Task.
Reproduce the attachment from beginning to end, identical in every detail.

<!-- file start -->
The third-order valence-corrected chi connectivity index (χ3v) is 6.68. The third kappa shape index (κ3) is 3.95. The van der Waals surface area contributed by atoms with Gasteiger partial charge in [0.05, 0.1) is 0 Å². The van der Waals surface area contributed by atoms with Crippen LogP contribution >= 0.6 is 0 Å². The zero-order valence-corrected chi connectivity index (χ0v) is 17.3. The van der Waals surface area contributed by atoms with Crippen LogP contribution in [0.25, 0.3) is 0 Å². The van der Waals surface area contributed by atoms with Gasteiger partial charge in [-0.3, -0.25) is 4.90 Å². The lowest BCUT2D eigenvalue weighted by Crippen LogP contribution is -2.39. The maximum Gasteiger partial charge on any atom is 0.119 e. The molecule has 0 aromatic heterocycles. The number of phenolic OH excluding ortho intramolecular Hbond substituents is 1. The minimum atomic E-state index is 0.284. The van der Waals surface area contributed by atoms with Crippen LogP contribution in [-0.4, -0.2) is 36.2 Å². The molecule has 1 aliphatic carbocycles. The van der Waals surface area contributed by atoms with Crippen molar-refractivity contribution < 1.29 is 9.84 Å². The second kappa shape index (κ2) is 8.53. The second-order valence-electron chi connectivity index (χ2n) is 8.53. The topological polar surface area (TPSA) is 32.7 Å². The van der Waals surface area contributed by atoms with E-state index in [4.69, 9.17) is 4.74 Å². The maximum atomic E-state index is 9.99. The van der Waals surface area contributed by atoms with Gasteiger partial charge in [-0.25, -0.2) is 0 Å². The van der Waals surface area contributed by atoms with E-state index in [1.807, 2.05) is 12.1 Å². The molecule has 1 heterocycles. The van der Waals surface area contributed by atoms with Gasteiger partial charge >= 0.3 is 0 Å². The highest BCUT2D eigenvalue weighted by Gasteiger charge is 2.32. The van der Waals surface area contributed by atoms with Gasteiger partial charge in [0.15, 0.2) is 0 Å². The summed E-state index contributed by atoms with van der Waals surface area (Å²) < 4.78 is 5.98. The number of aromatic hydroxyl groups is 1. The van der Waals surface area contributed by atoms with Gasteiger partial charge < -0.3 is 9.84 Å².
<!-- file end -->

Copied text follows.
The third-order valence-corrected chi connectivity index (χ3v) is 6.68. The third kappa shape index (κ3) is 3.95. The van der Waals surface area contributed by atoms with Gasteiger partial charge in [0.05, 0.1) is 0 Å². The van der Waals surface area contributed by atoms with Crippen LogP contribution >= 0.6 is 0 Å². The zero-order valence-corrected chi connectivity index (χ0v) is 17.3. The van der Waals surface area contributed by atoms with Crippen LogP contribution in [0.25, 0.3) is 0 Å². The van der Waals surface area contributed by atoms with Gasteiger partial charge in [-0.3, -0.25) is 4.90 Å². The lowest BCUT2D eigenvalue weighted by Crippen LogP contribution is -2.39. The maximum Gasteiger partial charge on any atom is 0.119 e. The molecule has 0 aromatic heterocycles. The number of phenolic OH excluding ortho intramolecular Hbond substituents is 1. The minimum atomic E-state index is 0.284. The van der Waals surface area contributed by atoms with Crippen LogP contribution in [-0.4, -0.2) is 36.2 Å². The molecule has 1 aliphatic carbocycles. The van der Waals surface area contributed by atoms with Crippen molar-refractivity contribution < 1.29 is 9.84 Å². The second kappa shape index (κ2) is 8.53. The second-order valence-electron chi connectivity index (χ2n) is 8.53. The topological polar surface area (TPSA) is 32.7 Å². The van der Waals surface area contributed by atoms with E-state index in [4.69, 9.17) is 4.74 Å². The maximum atomic E-state index is 9.99. The van der Waals surface area contributed by atoms with Gasteiger partial charge in [-0.25, -0.2) is 0 Å². The van der Waals surface area contributed by atoms with E-state index in [1.807, 2.05) is 12.1 Å². The molecule has 1 heterocycles. The van der Waals surface area contributed by atoms with Gasteiger partial charge >= 0.3 is 0 Å². The highest BCUT2D eigenvalue weighted by Gasteiger charge is 2.32. The van der Waals surface area contributed by atoms with Gasteiger partial charge in [0.15, 0.2) is 0 Å². The summed E-state index contributed by atoms with van der Waals surface area (Å²) < 4.78 is 5.98. The number of aromatic hydroxyl groups is 1. The van der Waals surface area contributed by atoms with Gasteiger partial charge < -0.3 is 9.84 Å².